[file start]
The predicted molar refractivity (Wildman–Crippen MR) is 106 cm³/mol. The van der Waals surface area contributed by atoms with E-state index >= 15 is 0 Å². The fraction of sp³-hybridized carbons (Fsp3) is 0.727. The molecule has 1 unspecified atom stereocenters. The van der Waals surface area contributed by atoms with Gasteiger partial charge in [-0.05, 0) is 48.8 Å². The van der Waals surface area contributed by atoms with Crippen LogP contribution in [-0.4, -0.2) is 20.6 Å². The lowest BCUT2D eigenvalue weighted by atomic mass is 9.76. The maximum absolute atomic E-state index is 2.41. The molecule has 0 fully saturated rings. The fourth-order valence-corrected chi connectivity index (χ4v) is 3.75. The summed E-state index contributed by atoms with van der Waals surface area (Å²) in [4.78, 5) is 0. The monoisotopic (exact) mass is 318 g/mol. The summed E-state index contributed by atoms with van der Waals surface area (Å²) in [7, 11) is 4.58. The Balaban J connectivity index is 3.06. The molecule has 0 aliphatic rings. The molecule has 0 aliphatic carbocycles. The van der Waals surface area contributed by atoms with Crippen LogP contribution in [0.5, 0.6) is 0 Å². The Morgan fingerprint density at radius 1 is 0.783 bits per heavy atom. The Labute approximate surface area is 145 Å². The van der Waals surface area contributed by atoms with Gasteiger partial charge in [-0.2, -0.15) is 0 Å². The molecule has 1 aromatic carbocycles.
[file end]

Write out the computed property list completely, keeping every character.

The predicted molar refractivity (Wildman–Crippen MR) is 106 cm³/mol. The van der Waals surface area contributed by atoms with E-state index >= 15 is 0 Å². The fraction of sp³-hybridized carbons (Fsp3) is 0.727. The molecule has 1 unspecified atom stereocenters. The van der Waals surface area contributed by atoms with Gasteiger partial charge in [-0.05, 0) is 48.8 Å². The van der Waals surface area contributed by atoms with Crippen LogP contribution in [-0.4, -0.2) is 20.6 Å². The lowest BCUT2D eigenvalue weighted by atomic mass is 9.76. The maximum absolute atomic E-state index is 2.41. The molecule has 0 fully saturated rings. The fourth-order valence-corrected chi connectivity index (χ4v) is 3.75. The summed E-state index contributed by atoms with van der Waals surface area (Å²) in [4.78, 5) is 0. The monoisotopic (exact) mass is 318 g/mol. The summed E-state index contributed by atoms with van der Waals surface area (Å²) in [7, 11) is 4.58. The Balaban J connectivity index is 3.06. The molecule has 0 aliphatic rings. The molecule has 0 aliphatic carbocycles. The van der Waals surface area contributed by atoms with Crippen LogP contribution in [0.5, 0.6) is 0 Å². The Morgan fingerprint density at radius 1 is 0.783 bits per heavy atom. The Labute approximate surface area is 145 Å². The van der Waals surface area contributed by atoms with Gasteiger partial charge in [-0.2, -0.15) is 0 Å². The molecule has 1 aromatic carbocycles.